I would be careful of guns made in Turkey or China or the Soviet Union - but I think Stoeger and Mossberg and others are making some serviceable guns.

As always with shotguns - you need a gun that "fits" ...so it hits where you look - but that's more about stock dimensions than anything else - length of pull, drop at comb, drop at heel - and that can all be modified.

Only as a comparison - a Browning Lightning - that was purchased new in 1988 for $ 700 - with many thousands of shells thru it - is selling, used now for between $ 1,000 - $ 1,250 with a few scratches on it. So that gun in 1988 was a pretty good buy.... Will the Stoeger, Mossberg, etc do that ...maybe, I don't know...

As long as both barrels hit with the same point of impact - and you won't know until you shoot it ...firing pins, springs, etc can all be changed - you should be fine. But look at the other options too - Tristar, Mossberg, etc as well ...and compare them to the entry level Brownings like the Lightning ...

Its not a simple - yes, buy it ...or no don't ... you have to educate yourself on the differences - and its not just fancy wood.

Yankee Bill
January 15, 2011, 01:31 PM
I bought a 20 ga. several yrs. ago for a foul weather gun. They are a bit heavy as are most economy priced doubles, but pretty robust. The old Baikals are a good choice in that catagory as well, not much to look at but built like tanks, if used is in consideration.


January 15, 2011, 04:47 PM
BigJimP do you have specific models and brands that you would care to share with me to take a look at?

January 16, 2011, 12:14 PM
Personally, I like and shoot a variety of the Browning Citori's - for bird hunting, Skeet and Sporting Clays - I shoot a Citori XS Skeet model, 30" barrels - in 12ga, 20ga, 28ga and .410 .... For Trap I like the Citori XT with 32" barrels ....

If those guns were not in my budget ....I would probably look for an SKB or a Ruger Red label ...( SKB's are out of production now - but there are still some around). I think I would also look at Cabelas TriStar O/U especially since it has a 5 yr warranty. On these less expensive O/U's - I think a good warranty is a pretty big deal - especially if you have a barrel "regulation" issue where they are not hitting at the same point of impact.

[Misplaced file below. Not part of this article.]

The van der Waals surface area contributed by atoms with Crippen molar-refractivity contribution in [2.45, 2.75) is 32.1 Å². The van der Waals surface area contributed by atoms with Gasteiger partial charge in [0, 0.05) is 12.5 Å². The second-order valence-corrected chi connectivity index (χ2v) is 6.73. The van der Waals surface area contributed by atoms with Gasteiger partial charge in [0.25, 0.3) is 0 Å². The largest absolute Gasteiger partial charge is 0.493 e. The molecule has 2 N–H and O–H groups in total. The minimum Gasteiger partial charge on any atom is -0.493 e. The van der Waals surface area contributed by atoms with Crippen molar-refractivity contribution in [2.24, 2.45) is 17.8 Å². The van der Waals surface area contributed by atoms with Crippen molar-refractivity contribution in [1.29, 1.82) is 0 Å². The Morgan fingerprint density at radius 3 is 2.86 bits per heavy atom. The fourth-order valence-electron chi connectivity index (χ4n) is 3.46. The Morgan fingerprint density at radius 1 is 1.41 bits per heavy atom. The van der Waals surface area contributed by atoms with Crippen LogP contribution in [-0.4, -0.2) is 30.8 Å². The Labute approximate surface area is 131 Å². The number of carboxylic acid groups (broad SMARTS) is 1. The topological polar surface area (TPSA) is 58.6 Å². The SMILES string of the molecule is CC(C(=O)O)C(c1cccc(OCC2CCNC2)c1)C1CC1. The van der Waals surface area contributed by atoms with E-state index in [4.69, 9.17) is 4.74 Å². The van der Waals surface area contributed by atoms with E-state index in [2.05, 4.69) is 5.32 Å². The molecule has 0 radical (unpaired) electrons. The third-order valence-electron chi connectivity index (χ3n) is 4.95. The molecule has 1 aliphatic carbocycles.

Sometimes I see a few used guns around / especially where the stock is scratched up pretty good - but mechanically sound ...especiaally a Browning or Beretta - and a little sanding, some stain, some varnish ....and you can end up with a very nice gun.

The guns I would definitely stay away from are Huglu and Baikal ...both have a lot of issues. But Stoeger or Mossberg may be worth a look as well.

I would certainly make sure the gun has screw in changeable chokes - to make it more versatile ---and remember weight is a good thing when it comes to reducing recoil / stay away from real light guns ( say under 7 lbs ) especially in a 12ga. You need to be a cautious consumer when it comes to O/U's under $ 1,500 or so ....and just go with your instincts.

January 16, 2011, 03:05 PM
You need to be a cautious consumer when it comes to O/U's under $ 1,500 or so ....and just go with your instincts.

Agree 100%.

January 19, 2011, 08:40 AM
Thanks again guys.

January 19, 2011, 08:48 AM
Weve had alot of problem with our kids (sporting clays team) who are shooting Stoegers. Broken firing pins and failure to extract are common. This is a big problem in a match. The lower priced shotguns are not made for high volume shooting. If youre an occasional shooter they may be fine. If not, you would be better off in the long run with a used Browning or Beretta.

Creek Henry
January 22, 2011, 01:41 PM
I was going to get a Spartan SxS 20ga but found a new-in-the-box Steven 612 on gunbroker for $400 so I got that instead. The Stevens in lighter and seems to be a lot tighter... but I cannot compare how the 2 shoot as I've not shot both of them!